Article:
Tips on Hosting a Regional Conference


Thinking of hosting a regional conference, symposium or workshop? Hosting a regional event can be a very rewarding and enriching experience. With proper planning and organization, it could bring the entire weather product and service provider community together with those who require timely and accurate weather support. Therefore, this page is dedicated to provide some practical tips and lessons learned from others who have hosted regional conferences and workshops. There are several key areas that must be addressed in order for your regional conference, symposium, or workshop to be most successful:


  • Come to clear agreement on a topical area or theme that you want to investigate, discuss, or focus on
  • Present your ideas and options for a topic or theme to a cross-section of weather and non-weather experts from your region/area that agrees needs to be resolved, discussed, or needs investigation
  • This topic/theme should be one that a preponderance of experts believe needs to be discussed in a conference type forum
  • Make sure that your conference is truly regional and focused on a particular topic, one that makes it unique and different from all the rest of the "national" type meetings that are held each year

  • Form a small event organizing committee; be also prepared to form committees focused on specific areas (e.g., program, food/drink, publicity)
  • Decide early who should be on this committee; the list should be representative, balanced for your region/area, and consider weather, decision maker, and public/consumer components
  • Hold regular/routine meetings; keep committees informed through face-to-face meetings, e-mail, and conference calls

  • Where should we hold this conference?
  • How long will this conference be? Your goal or purpose and topic will drive the length of your event. Shorter events are easier to organize but you might not be able to cover all that you want to cover
  • This event site should be as convenient and accessible as possible; balance cost with ease of access, location to mass transportation, etc.
  • The site for the venue should be naturally related in some way to the topic/theme of the meeting; this will help ensure credibility and support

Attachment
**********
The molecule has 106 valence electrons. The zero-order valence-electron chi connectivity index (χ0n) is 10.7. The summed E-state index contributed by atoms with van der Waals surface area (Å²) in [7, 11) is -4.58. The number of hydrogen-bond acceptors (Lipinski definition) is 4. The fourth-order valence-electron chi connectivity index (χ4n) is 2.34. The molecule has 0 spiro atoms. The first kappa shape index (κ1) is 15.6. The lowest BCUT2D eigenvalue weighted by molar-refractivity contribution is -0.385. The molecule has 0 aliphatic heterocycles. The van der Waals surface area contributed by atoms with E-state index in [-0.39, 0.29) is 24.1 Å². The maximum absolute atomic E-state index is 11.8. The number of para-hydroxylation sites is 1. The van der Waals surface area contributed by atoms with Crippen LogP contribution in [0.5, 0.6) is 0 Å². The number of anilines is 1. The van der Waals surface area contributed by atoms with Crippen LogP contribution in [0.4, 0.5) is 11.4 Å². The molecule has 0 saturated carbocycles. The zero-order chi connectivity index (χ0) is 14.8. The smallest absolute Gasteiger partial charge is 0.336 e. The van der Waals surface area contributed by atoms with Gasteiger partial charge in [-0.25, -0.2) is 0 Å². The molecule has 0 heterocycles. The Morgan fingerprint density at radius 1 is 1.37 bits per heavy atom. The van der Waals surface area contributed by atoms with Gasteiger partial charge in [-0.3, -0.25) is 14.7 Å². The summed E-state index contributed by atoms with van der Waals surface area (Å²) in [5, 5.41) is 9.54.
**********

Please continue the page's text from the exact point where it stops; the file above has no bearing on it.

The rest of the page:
• People will attend the meeting - helping the cost - if they see big names in topic that you are discussing. Get as many speakers as possible, big names too. If these speakers come then others will volunteer to talk. Overbook the speakers with the knowledge that 2 to 4 out of 40 to 45 will not make it at the last minute
  • Get local involvement as much as possible - speakers, sponsors, media (newsprint and tv, radio) etc.
  • Timing is almost as important as where your event is held. Ensure your event can meet a need in your area (e.g., Should we discuss winter storm forecasting before or after the winter storm season?)
  • Consider use of local/nearby/on-site and recommended vendors since they will likely give you the best deal; discuss options with others who have had events at the same location that you are planning
  • Have one session - this makes for a full room and easier to organize.
  • If you want the participation/attendance of the broadcast meteorology community, you *cannot hold a conference during a sweeps month* (generally November, February, May or July). Broadcast meteorologists are simply forbidden from taking time off during these periods, and *will not* attend your conference. We learned that one the hard way. If you need to check specific dates for the sweeps periods, check with a local broadcast meteorologist, they are set well in advance.
  • Have a great timekeeper to keep speakers on track; have them put the lectures on the same media and have several volunteers who are media experts
  • Get students to volunteer for the media and registration desks and they can attend for free. Therefore, try to hold the conference when it fits the university schedule as well.

  • This is very important; after you’ve decided where this event will occur, how long it will be, and what type of food and drink will be involved, estimate early on how much this event will cost to host
  • Brief the organizing committee on the event costs, and suggest means to raise the funds to cover all expenses (registration fee, corporate/agency sponsors, individual contributors, consider venue food/drink alternatives

  • Once an approximate budget has been established, agree on an approximate registration fee that you’re comfortable with
  • Estimate the amount of funding you’d like to solicit from corporate/agency sponsors after all known income has been subtracted from estimated expenses

  • PR/marketing is an important area; get an enthusiastic volunteer to lead this portion as soon as possible
  • Use ALL available media/means to get the word out; short, professional, and attention-grabbing promotional items work best
  • Make a web site early giving all the information on the conference, put this on the AMS conferences page too
  • Get the word out early AND OFTEN; leverage newsletter articles, BAMS, e-mail, phone calls with colleagues, other related societies, friends, etc.


[ About the AMS | Policy Program | Conferences, Meetings, and Symposia ]
[ Education Programs and Resources ]
[ History of Earth Sciences | Journals and Publications | Local Chapter Information | Member Services ]
[ News and Information | Frequently Asked Questions (FAQs) ]

[ Disclaimer | Contacts at AMS | Email AMS Web Administrator ]

Return to AMS Home Page Click on Logo to Return to AMS Home Page
© 2002 American Meteorological Society
Headquarters: 45 Beacon Street, Boston, MA 02108-3693
Phone: 617-227-2425; Fax: 617-742-8718